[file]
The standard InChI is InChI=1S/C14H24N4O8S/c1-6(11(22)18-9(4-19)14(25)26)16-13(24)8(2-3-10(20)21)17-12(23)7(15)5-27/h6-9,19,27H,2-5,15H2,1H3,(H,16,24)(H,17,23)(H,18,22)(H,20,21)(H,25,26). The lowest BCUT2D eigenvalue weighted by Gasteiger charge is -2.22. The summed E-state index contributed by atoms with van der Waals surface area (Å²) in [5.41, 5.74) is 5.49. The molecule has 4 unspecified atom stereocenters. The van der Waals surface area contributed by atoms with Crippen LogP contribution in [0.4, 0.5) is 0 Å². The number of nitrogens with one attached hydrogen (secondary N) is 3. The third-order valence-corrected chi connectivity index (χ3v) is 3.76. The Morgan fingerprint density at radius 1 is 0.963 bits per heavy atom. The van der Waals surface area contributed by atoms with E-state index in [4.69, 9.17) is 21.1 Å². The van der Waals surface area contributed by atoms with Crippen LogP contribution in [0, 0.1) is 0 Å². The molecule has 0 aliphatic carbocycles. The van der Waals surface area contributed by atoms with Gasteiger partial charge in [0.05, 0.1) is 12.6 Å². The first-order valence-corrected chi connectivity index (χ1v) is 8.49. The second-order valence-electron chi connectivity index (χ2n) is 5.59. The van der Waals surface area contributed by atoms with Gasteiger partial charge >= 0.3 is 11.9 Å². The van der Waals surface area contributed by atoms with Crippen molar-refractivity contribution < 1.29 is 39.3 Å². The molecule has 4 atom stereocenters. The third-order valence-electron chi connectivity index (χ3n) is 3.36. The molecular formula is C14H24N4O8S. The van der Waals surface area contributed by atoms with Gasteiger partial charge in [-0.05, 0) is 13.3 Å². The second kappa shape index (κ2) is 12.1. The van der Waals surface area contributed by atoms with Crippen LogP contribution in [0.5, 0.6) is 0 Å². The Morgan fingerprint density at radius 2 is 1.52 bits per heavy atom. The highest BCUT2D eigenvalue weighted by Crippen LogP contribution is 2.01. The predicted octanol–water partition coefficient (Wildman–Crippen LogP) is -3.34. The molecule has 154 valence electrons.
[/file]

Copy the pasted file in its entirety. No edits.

The standard InChI is InChI=1S/C14H24N4O8S/c1-6(11(22)18-9(4-19)14(25)26)16-13(24)8(2-3-10(20)21)17-12(23)7(15)5-27/h6-9,19,27H,2-5,15H2,1H3,(H,16,24)(H,17,23)(H,18,22)(H,20,21)(H,25,26). The lowest BCUT2D eigenvalue weighted by Gasteiger charge is -2.22. The summed E-state index contributed by atoms with van der Waals surface area (Å²) in [5.41, 5.74) is 5.49. The molecule has 4 unspecified atom stereocenters. The van der Waals surface area contributed by atoms with Crippen LogP contribution in [0.4, 0.5) is 0 Å². The number of nitrogens with one attached hydrogen (secondary N) is 3. The third-order valence-corrected chi connectivity index (χ3v) is 3.76. The Morgan fingerprint density at radius 1 is 0.963 bits per heavy atom. The van der Waals surface area contributed by atoms with E-state index in [4.69, 9.17) is 21.1 Å². The van der Waals surface area contributed by atoms with Crippen LogP contribution in [0, 0.1) is 0 Å². The molecule has 0 aliphatic carbocycles. The van der Waals surface area contributed by atoms with Gasteiger partial charge in [0.05, 0.1) is 12.6 Å². The first-order valence-corrected chi connectivity index (χ1v) is 8.49. The second-order valence-electron chi connectivity index (χ2n) is 5.59. The van der Waals surface area contributed by atoms with Gasteiger partial charge >= 0.3 is 11.9 Å². The van der Waals surface area contributed by atoms with Crippen molar-refractivity contribution < 1.29 is 39.3 Å². The molecule has 4 atom stereocenters. The third-order valence-electron chi connectivity index (χ3n) is 3.36. The molecular formula is C14H24N4O8S. The van der Waals surface area contributed by atoms with Gasteiger partial charge in [-0.05, 0) is 13.3 Å². The second kappa shape index (κ2) is 12.1. The van der Waals surface area contributed by atoms with Crippen LogP contribution in [0.5, 0.6) is 0 Å². The Morgan fingerprint density at radius 2 is 1.52 bits per heavy atom. The highest BCUT2D eigenvalue weighted by Crippen LogP contribution is 2.01. The predicted octanol–water partition coefficient (Wildman–Crippen LogP) is -3.34. The molecule has 154 valence electrons.